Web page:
On August 24, 2011, the Department of Justice announced that it had entered into a $500 million forfeiture settlement with Google to resolve potential criminal claims arising from the promotion of illegal pharmaceuticals through Google's AdWords online advertising program. The details that have emerged regarding the violations and resulting settlement illustrate the reliance of rogue pharmaceutical providers on Internet marketing platforms, the scale of the problem and at least preliminary steps for preventing use of such platforms for criminal conduct.
The U.S. government has been targeting the misuse of online search platforms for the sale of illegal pharmaceuticals since at least 2003, when the U.S. Food & Drug Administration banned ads promoting prescription drugs and drugs shipped from abroad. While a number of major online search platforms complied with this mandate, Google continued to actively assist in the development and execution of online advertising campaigns, promoting such drugs to U.S. consumers--leading to the August forfeiture and settlement. In announcing the forfeiture, the Department of Justice said the $500 million figure represented Google's advertising revenues as well as the gross revenues earned by the illegal "Canadian" pharmacies as a result of their affiliations with Google.
In addition to imposing one of the largest forfeitures in U.S. history, the settlement requires Google to take steps to prevent illegal pharmaceutical marketing through its search advertising program. Google must require certification of pharmaceutical advertisers by the national Association of Boards of Pharmacy's Verified Internet Pharmacy Practices Sites ("VIPPS") program. It must also institute improved electronic and manual systems for screening pharmaceutical ads and must enforce policies forbidding acceptance of ads from non-U.S. pharmacies. The settlement further requires Google to report to the government and provides for government oversight of its compliance.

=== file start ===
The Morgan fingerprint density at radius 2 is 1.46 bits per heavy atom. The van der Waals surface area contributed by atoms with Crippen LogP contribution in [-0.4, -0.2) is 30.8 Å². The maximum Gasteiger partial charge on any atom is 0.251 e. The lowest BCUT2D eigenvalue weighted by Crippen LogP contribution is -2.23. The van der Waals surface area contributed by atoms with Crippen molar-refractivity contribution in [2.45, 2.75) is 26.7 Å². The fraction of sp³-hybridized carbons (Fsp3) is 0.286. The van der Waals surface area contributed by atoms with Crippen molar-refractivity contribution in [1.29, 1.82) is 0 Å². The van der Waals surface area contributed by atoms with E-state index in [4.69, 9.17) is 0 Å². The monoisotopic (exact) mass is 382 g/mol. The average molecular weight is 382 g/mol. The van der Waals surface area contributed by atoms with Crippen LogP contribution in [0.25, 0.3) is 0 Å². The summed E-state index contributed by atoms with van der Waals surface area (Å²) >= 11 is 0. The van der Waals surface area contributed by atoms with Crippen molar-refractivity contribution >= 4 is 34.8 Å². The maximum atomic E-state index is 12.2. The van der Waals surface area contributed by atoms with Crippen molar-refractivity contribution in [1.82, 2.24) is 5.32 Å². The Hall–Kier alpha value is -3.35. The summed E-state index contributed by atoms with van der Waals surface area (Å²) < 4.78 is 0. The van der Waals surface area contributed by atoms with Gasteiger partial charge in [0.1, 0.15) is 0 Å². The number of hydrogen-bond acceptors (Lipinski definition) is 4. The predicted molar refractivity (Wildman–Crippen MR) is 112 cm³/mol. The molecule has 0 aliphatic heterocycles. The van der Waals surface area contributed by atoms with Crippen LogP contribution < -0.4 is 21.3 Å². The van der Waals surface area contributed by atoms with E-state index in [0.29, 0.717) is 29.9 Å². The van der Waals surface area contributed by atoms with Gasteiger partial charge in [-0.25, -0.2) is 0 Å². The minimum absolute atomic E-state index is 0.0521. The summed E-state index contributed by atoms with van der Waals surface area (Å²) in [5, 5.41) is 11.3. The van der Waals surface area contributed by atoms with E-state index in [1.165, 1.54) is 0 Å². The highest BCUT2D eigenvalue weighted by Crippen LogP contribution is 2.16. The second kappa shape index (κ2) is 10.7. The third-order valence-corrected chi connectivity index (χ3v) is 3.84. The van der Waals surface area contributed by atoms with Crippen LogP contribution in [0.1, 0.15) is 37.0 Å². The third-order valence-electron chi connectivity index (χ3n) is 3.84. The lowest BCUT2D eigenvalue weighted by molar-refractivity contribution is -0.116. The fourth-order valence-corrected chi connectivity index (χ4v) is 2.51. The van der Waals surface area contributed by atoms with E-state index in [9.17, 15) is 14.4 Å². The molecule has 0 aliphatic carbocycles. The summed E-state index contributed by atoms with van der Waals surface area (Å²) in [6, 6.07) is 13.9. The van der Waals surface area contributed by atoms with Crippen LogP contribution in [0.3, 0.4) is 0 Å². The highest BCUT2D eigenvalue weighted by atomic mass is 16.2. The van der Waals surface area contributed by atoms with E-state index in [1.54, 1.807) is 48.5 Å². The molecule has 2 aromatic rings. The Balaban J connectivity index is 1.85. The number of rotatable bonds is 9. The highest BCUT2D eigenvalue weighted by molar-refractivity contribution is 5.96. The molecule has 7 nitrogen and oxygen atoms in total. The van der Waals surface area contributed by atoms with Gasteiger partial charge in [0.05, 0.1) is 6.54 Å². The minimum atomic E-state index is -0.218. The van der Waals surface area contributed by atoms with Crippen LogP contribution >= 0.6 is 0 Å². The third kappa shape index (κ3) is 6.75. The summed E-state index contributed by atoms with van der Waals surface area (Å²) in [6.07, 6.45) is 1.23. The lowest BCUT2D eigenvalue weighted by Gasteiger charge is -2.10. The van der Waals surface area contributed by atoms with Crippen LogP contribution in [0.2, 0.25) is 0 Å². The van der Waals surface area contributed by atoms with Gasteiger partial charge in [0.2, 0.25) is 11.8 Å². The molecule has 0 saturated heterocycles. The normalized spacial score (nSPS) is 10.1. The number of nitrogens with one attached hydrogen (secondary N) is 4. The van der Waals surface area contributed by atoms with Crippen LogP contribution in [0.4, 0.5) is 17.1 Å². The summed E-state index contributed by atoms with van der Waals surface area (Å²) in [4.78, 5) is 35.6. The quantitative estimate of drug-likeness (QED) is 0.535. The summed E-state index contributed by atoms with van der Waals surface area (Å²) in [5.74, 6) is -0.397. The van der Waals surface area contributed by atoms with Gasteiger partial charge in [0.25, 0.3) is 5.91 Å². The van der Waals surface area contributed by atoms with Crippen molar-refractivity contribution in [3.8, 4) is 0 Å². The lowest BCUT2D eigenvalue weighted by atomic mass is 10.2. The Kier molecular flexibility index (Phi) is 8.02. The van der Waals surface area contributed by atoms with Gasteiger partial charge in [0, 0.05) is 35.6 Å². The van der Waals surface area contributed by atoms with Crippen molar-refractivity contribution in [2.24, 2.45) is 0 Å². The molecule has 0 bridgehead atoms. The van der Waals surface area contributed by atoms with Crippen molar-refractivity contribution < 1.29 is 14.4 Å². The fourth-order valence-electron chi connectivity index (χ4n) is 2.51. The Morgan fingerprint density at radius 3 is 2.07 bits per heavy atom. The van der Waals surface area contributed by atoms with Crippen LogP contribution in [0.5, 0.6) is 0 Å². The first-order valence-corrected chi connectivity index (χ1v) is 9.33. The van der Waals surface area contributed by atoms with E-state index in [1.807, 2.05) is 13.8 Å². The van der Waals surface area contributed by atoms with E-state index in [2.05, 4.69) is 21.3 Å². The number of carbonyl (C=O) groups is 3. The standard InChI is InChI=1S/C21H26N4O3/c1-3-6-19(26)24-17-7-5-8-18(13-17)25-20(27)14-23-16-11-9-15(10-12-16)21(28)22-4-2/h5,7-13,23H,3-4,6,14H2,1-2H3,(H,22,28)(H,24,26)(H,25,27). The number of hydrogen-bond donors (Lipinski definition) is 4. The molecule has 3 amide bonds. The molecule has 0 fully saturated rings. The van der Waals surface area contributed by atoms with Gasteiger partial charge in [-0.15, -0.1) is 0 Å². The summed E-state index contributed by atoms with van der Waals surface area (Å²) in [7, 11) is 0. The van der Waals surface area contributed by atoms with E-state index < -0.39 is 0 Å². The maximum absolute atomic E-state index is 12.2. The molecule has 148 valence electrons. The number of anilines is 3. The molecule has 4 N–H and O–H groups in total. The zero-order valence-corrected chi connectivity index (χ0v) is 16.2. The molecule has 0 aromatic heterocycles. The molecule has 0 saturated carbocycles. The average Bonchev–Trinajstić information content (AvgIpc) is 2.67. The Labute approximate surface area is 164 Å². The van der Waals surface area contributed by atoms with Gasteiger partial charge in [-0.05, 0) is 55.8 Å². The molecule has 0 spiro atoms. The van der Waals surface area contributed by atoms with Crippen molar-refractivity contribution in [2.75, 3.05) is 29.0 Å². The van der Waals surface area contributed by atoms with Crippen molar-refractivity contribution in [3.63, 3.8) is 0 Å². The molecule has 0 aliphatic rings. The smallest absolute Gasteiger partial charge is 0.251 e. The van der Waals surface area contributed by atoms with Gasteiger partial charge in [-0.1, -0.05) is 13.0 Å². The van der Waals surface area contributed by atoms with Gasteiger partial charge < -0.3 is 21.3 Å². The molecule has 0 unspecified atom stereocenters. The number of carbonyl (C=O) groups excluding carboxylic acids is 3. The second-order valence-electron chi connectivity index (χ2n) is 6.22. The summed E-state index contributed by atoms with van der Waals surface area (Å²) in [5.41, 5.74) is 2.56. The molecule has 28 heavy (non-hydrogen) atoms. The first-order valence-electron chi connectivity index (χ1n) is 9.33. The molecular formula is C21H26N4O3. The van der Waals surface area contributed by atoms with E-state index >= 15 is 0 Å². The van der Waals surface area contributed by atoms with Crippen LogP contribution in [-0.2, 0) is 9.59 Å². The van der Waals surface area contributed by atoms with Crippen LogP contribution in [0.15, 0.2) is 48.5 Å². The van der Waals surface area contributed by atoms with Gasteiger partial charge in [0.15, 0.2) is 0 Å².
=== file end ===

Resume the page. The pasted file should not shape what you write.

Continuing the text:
While the precise effects of the settlement remain to be seen, one outcome should be the serious curtailment of the use of major search engine advertising programs by rogue pharmaceutical operations. From a financial standpoint, the calculation of a forfeiture amount that adds the revenues earned by both the search engine and the illegal activity would appear to provide an enormous disincentive to these programs, especially in the context of programs that, by their own nature, are public and visible. However, as a practical matter, rogue pharmaceutical websites can also be expected to continue to rely on the same "blackhat" methods for manipulating organic search engine results that they have always relied upon, including voluminous use of keywords unrelated to a webpage, "doorway" pages (i.e. meaningless pages or redirects designed only to promote keywords), "link farms," keyword spamming, hidden text, presenting different pages to search engines than a human visitor would see and other means intended to trick search engines into placing a website high in the search rankings.
And, of course, the sprawling operations behind rogue pharmaceutical websites remain, including pharmaceutical affiliate marketing programs, "bulletproof" hosting companies and domain registrars, creators of networks of compromised computers ("botnets") used to promote pharmaceuticals through spam and offshore banking and credit card facilities for processing online transactions. There are even offshore search advertising networks designed to promote products and services that major networks will not allow—particularly, rogue pharmaceuticals. In addition, some such networks and their customers may engage in techniques such as search and browser "hijacking" in order to leverage the traffic seen by major sites.
As industry initiatives and efforts such as the government's action against Google reduce the effectiveness of paid advertising through major search engines, the distributors of rogue pharmaceuticals will no doubt try to fill the gap through other means and, if history is a guide, achieve no small measure of success in doing so. Among the likely avenues for filling this gap are reliance on marginal ad networks, emerging social media marketing channels, spam marketing and investment in botnets. For example, a number of recent reports indicate that most current spam e-mail is delivering malware that infects user computers in order to make them part of botnets that can send further spam or carry out other malicious activity. These attempts to build botnet capacity suggest continued reliance on such infrastructure. Thus, while limiting access to major search advertising networks is an important development, there is a continuing need for creative international enforcement efforts and strong law enforcement partnerships focusing on the infrastructure that enables distribution of rogue pharmaceuticals.